How to Get the Best Deal on a Car Loan

Auto Loans

To find an auto loan that will work with your budget, you’ll need to research costs, financing, and other factors before you go to the dealership to test drive the cars that interest you. In the current market, dealers want to sell, but banks are picky about providing car loans. Here are five ways you can save on your loan and get the best deal possible.

1. Shop around.

Before you even test drive a car at a local dealership, investigate the options for financing. There are several places where you can get an auto loan:

  • The car dealership
  • A bank
  • Your credit union
  • Online

Credit unions typically charge lower interest rates on car loans. If you have an account with a credit union, ask the union what percentage they would charge. Also, both banks and credit unions may give you an additional partial percentage point off the interest rate if you have your payments auto debited from your account.

2. Know how much the typical consumer pays.

Usually, the listed price of a vehicle is 5 to 10 percent more than what the dealer paid. Research the car’s value on consumer websites like Kelley Blue Book and Edmund’s. Sites like these ones list how much the dealer paid. Knowing this cost will prepare you for negotiation. Your target price should be about 5 percent above the dealer’s cost. Don’t pay the sticker price if you can avoid doing so.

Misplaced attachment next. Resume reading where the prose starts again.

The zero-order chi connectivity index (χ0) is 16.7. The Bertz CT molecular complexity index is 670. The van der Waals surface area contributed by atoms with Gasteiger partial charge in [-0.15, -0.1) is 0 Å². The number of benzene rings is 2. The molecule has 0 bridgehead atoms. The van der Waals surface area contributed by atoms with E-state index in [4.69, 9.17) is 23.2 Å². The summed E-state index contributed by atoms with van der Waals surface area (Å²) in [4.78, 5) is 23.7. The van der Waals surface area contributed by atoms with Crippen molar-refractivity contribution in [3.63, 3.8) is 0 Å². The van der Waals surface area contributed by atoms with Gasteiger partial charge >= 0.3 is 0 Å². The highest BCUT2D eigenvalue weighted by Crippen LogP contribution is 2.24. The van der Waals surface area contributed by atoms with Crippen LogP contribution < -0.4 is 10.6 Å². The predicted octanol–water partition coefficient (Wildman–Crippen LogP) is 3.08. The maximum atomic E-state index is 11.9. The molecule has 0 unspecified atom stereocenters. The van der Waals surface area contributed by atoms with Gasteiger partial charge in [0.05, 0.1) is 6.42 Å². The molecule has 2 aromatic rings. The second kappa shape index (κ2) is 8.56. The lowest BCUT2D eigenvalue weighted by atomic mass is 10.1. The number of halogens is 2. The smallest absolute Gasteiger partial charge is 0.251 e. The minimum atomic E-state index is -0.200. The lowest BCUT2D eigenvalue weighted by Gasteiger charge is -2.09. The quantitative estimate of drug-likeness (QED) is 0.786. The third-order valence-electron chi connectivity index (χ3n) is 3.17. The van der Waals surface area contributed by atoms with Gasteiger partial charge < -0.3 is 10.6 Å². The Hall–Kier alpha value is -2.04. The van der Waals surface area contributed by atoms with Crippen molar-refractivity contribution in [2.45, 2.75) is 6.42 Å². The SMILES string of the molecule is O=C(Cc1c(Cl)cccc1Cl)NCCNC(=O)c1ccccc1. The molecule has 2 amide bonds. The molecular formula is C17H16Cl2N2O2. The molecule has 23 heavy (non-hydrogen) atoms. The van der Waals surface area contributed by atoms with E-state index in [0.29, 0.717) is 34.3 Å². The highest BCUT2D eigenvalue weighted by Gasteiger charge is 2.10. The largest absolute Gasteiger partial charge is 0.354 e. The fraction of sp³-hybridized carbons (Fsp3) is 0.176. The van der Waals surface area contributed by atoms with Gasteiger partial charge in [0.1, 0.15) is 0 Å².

3. Think about buying a used car.

Used cars normally cost about 50 percent of a new vehicle’s price. If you buy a preowned car, ask the dealer for a printout of the vehicle’s inspection history. After you settle on pricing and financing, have the dealer put into writing that the sale is pending your mechanic’s inspection. A dealership employee should be able to drive the car to your mechanic for inspection. If you don’t have a mechanic, check with your state’s auto association to find one.

4. Don’t disclose your budget for monthly payments to the dealer.

You should certainly know your monthly budget for payments before you walk into the dealership. However, if the dealer knows how much you can afford, he or she can adjust the car’s price or interest rate upward to match your number. If the salesperson is pressuring you to name your budget, just tell him or her that you want to look at some vehicles and settle on the price before you talk about financing.

5. Pay the shortest-term loan that your budget will allow.

According to, the average car loan is close to 5.5 years. That may sound like a reasonable schedule. However, the longer it takes to pay off the loan, the more interest you’ll be paying in the long run. Aim for an auto loan that you can pay in four years or less. Also, try to put down at least 20 percent of the cost. Paying money up front will decrease your monthly and overall costs.

In order to trim the bottom line of your car loan, do homework on the vehicle’s cost, your options for financing, and your budget before negotiating with the dealer. Fifteen minutes of research may save you thousands of dollars.


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